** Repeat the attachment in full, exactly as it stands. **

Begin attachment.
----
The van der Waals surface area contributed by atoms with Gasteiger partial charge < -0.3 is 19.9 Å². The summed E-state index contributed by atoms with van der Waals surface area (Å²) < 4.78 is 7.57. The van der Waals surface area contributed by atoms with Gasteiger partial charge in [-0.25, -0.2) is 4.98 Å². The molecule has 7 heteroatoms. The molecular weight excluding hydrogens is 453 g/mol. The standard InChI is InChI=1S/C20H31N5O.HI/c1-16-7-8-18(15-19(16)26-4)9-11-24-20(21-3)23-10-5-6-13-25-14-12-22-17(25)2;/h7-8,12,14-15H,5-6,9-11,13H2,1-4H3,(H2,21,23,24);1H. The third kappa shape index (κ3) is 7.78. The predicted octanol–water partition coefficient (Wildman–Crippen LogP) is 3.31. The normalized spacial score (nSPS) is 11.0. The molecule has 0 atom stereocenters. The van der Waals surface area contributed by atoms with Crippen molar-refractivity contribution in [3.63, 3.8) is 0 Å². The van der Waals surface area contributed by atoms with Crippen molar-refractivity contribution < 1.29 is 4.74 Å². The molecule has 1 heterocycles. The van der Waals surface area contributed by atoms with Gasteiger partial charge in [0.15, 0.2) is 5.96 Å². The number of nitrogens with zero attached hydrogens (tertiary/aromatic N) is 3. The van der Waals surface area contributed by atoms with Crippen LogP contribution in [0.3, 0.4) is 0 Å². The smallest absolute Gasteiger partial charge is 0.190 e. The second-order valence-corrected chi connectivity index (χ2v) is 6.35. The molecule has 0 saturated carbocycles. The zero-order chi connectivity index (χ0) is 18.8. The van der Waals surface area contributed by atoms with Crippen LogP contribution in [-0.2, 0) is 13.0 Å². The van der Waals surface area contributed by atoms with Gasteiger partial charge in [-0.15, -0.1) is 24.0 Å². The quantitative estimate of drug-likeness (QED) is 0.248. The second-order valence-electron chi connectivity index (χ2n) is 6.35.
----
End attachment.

The van der Waals surface area contributed by atoms with Gasteiger partial charge < -0.3 is 19.9 Å². The summed E-state index contributed by atoms with van der Waals surface area (Å²) < 4.78 is 7.57. The van der Waals surface area contributed by atoms with Gasteiger partial charge in [-0.25, -0.2) is 4.98 Å². The molecule has 7 heteroatoms. The molecular weight excluding hydrogens is 453 g/mol. The standard InChI is InChI=1S/C20H31N5O.HI/c1-16-7-8-18(15-19(16)26-4)9-11-24-20(21-3)23-10-5-6-13-25-14-12-22-17(25)2;/h7-8,12,14-15H,5-6,9-11,13H2,1-4H3,(H2,21,23,24);1H. The third kappa shape index (κ3) is 7.78. The predicted octanol–water partition coefficient (Wildman–Crippen LogP) is 3.31. The normalized spacial score (nSPS) is 11.0. The molecule has 0 atom stereocenters. The van der Waals surface area contributed by atoms with Crippen molar-refractivity contribution in [3.63, 3.8) is 0 Å². The van der Waals surface area contributed by atoms with Crippen molar-refractivity contribution < 1.29 is 4.74 Å². The molecule has 1 heterocycles. The van der Waals surface area contributed by atoms with Gasteiger partial charge in [0.15, 0.2) is 5.96 Å². The number of nitrogens with zero attached hydrogens (tertiary/aromatic N) is 3. The van der Waals surface area contributed by atoms with Crippen LogP contribution in [0.3, 0.4) is 0 Å². The smallest absolute Gasteiger partial charge is 0.190 e. The second-order valence-corrected chi connectivity index (χ2v) is 6.35. The molecule has 0 saturated carbocycles. The zero-order chi connectivity index (χ0) is 18.8. The van der Waals surface area contributed by atoms with Crippen LogP contribution in [-0.2, 0) is 13.0 Å². The van der Waals surface area contributed by atoms with Gasteiger partial charge in [-0.15, -0.1) is 24.0 Å². The quantitative estimate of drug-likeness (QED) is 0.248. The second-order valence-electron chi connectivity index (χ2n) is 6.35.